For Tawney, true liberty is the freedom to act positively for the benefit of the community, and being empowered to resist the tyrannical demands of the rich and powerful. Trade unionism is therefore inherently virtuous through being founded upon collectivity and mutual support, rather than individualism and personal acquisitiveness.

At the heart of labourism, the Labour Party at its best, is the aspiration to use legislation and government influence to redress inequality, in a complementary way to that which trade unions use industrial organisation and political campaigning.

Trade unions with 6.5 million members, more than 3 million of them in unions affiliated to the Labour Party, are inherently modern institutions that have to relate to the contemporary reality of the world of work. Although unions obviously rest on iconography and traditions of the past to help create a sense of community and purpose among activists, trade unions succeed or fail on their ability to address the current issues affecting their members.

Successful trade unions have mature mechanisms for relating to their millions of members, through thousands of shop stewards, through branch structures and lay member democracy, and through committees and decision making bodies who take their tasks very seriously.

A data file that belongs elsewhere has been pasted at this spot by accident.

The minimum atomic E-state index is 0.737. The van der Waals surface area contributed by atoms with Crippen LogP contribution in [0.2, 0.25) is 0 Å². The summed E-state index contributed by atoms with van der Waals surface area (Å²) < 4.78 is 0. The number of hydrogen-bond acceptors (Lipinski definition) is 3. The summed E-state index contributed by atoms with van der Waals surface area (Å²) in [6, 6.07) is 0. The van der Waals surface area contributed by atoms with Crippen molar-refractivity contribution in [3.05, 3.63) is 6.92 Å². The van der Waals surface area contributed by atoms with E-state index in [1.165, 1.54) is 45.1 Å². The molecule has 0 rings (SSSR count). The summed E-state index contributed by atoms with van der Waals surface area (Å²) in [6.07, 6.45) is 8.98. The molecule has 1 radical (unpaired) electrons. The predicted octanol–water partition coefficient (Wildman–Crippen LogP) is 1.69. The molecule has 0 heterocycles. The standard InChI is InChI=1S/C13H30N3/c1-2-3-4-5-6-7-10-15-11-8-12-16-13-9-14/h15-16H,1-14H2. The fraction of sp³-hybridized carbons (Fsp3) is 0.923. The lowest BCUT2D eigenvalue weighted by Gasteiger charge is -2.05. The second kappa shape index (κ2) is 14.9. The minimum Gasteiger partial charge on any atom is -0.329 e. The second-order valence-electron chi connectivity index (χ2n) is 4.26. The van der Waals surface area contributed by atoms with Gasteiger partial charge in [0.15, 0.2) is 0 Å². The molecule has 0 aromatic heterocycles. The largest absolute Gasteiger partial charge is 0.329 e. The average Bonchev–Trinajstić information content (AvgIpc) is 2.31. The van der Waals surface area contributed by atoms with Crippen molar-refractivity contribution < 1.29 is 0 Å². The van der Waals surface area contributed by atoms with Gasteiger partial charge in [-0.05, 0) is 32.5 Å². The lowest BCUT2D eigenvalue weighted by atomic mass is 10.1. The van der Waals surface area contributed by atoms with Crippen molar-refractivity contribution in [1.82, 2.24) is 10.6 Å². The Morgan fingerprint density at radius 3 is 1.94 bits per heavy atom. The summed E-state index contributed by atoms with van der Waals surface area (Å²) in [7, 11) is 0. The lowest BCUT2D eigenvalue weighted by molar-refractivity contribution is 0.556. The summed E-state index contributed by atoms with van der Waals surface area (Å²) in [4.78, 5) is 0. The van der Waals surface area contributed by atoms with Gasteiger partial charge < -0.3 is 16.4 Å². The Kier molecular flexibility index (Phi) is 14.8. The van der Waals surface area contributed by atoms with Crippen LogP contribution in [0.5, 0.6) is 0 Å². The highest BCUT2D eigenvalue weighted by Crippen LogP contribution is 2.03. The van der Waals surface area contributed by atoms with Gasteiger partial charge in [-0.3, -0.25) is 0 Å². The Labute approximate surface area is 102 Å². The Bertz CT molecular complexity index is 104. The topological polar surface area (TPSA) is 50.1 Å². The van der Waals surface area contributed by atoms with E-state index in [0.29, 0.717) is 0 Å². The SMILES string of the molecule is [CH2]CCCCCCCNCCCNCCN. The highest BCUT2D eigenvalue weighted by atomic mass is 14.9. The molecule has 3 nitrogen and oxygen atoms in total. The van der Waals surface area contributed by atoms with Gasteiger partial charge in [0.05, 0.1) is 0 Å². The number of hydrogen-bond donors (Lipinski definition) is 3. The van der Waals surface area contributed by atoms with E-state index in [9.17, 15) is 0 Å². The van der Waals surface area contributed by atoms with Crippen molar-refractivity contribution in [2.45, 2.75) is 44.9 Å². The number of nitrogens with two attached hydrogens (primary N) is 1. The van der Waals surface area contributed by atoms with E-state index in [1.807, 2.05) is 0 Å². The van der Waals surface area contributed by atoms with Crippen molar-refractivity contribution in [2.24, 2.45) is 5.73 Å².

The value of the unions to the party does not just lie with the individuals who are members of the unions, or even with the affiliation monies. The greater value is with the ethical and moral foundation of trade unionism that, at its best, informs the Labour Party’s own sense of purpose; and linkeage to the institutional strength and mechanisms of the trade unions that allow unions to collectively understand the interests of their millions of members, and to provide those members with representation and advocacy.

It is important to understand that the relationship that unions have with their members relies upon activists who have their own cycle of meetings and activity that runs parallel to the Labour Party’s own structures. Any “mending” of the relationship between the unions and the party has to continue to respect the representative democracy of the unions, and recognise that trade union activists have a lot to offer the party, but that the affiliates need their separate voice.

This post first appeared at Socialist Unity